• Put together your portfolio, whether that’s in a book or not. Oh, yeah, it might be in a book, but it sure as “H” “E” “double hockey sticks” (my son’s way of saying “hell”) better be online as well. Look over at Behance, Carbonmade and Coroflot for starters if you don’t have something up yet.
  • Do some of those job searches I mentioned above, if you haven’t already. If for no other reason, it’s good for you to know what’s out there. If something does happen which you didn’t expect, you’ll be less scared (or more, depending on your results…lol, sorry) about getting a new job.
  • Start thinking about new revenue streams, preferably passive income sources (important note: your company will always be more supportive of your moonlighting if it doesn’t compete with their core services, and also of course, that it doesn’t interfere with your job):
    • selling WordPress themes
    • creating custom fonts
    • making icons / illustrations (ala YouWorkForThem)
  • Talk with your friends out in the workforce. Feel out your network to see if there are jobs waiting for you should you lose yours.
  • Don’t be too proud to file for unemployment if you lose your job, to help keep things going while you look for a new job. Do so by finding your state in this list.

Remember, at all times, you are not alone here. I mean that a couple of ways. First, we are here and most anyone whom you reach out to will grab extended hands and give advice when solicited. Secondly, there is a lot more supply than demand for designers right now…for all employees, in fact. So put your best foot forward, stand out from the crowd.

Make yourself indispensable, however you must.

I am more important than you

Yesterday, an interesting blog post went up on Loic LeMuer’s website requesting an advanced Twitter search and how you should be able to filter search results based on how many followers you have. He simply stated, “Comments about your brand or yourself coming from @techcrunch with 36000 followers are not equal than someone with 100 followers.”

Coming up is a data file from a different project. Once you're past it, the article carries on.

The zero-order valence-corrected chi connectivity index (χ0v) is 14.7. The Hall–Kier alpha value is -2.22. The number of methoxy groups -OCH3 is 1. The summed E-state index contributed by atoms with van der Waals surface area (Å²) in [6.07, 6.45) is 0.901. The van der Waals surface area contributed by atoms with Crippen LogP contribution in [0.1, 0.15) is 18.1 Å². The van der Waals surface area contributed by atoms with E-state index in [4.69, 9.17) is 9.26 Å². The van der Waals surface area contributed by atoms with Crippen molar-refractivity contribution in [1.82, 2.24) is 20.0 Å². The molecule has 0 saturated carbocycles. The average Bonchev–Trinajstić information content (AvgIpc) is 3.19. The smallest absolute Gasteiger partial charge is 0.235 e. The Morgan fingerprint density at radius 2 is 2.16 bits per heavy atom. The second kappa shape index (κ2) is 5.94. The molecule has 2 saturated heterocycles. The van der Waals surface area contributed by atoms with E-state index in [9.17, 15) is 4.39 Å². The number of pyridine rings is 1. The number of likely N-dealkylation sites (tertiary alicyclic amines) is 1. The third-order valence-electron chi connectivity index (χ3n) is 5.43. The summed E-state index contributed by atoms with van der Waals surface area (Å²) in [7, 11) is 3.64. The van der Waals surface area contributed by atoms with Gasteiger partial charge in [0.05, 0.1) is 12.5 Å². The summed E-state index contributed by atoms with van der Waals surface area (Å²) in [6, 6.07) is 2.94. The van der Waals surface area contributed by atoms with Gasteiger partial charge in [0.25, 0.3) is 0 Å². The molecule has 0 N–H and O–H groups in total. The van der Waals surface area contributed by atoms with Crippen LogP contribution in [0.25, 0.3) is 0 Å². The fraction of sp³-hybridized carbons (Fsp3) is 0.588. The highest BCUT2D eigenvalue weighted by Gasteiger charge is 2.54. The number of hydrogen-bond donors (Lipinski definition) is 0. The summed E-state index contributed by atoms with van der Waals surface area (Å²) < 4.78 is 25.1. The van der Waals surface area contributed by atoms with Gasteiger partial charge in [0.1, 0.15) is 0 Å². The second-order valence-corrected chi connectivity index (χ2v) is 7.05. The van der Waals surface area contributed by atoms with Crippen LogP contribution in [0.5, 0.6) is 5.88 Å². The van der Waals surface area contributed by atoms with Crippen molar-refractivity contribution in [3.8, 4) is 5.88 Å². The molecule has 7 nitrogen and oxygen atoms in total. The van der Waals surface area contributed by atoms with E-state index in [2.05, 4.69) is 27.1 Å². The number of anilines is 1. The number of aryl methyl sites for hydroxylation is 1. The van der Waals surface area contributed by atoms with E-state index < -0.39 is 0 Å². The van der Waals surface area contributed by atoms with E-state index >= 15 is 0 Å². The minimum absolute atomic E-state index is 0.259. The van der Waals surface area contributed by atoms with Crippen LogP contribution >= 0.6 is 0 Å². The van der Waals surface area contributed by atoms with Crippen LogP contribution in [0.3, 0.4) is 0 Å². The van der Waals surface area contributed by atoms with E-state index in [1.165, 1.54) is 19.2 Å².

I don’t want to get into the discussion about the filtering and advanced search, because I would clearly like to have some filtering features added to search.twitter.com. (And there’s already been a bunch of discussion around this…in fact, probably far too much. Take a look at what Robert Scoble had to say about the matter…and he also talks a little bit about the issues raised later in this post.)

I still think ranking by number of followers is a little odd, but that’s neither here nor there for me, because there are apparently a lot of people who will find value in that funtionality.

The conversation to be had, in my mind, is the underlying problem: the importance placed on the size of your following.

I’m not sure how each person goes about gaining followers, but I have done my best to purposefully NOT follow a thousand random people in the hopes that I’ll end up with more followers. Sure, I love seeing new followers pop up in my inbox just like the next person, but I suppose it’s even that much more meaningful to me because I’m going about this organically.

I like to think that I tweet about stuff that matters, things that add value to the greater stream, or in the least, may make someone feel good or think deeply on a subject. I hope that that is why I have new followers.

There are plenty of people I follow that don’t have a thousand followers who I feel add 10x the value of someone like Loic, whose tweets (not right or wrong, mind you) tend to be more of the personal status updating nature.

Of course, Twitter is used for a bunch of different purposes, but for me, I tend to search out people that are talking about social media, interactive marketing, design, philosophy, humor, etc. I like posts with links much more than those without, because I am largely on Twitter to learn and participate in the community, hopefully adding some value along the way.

I guess it’s just human nature to enjoy the feeling of celebrity that comes with having 10,000 people watch your every move. It’s something that a great many people are interested in attaining. And for those Twitterers/bloggers out there trying to earn a living from their time on Twitter and other social media channels, I totally understand why they think they need to grow their following by any means necessary.

I think all of us using social media are trying to increase our reach, but I hope that we’re working hard to make sure that we’re not gathering subscribers and followers just for the sake of building up the numbers.

For me, I’d much rather have a closer-knit community of people interested in furthering dialogue, conversation and cooperative learning.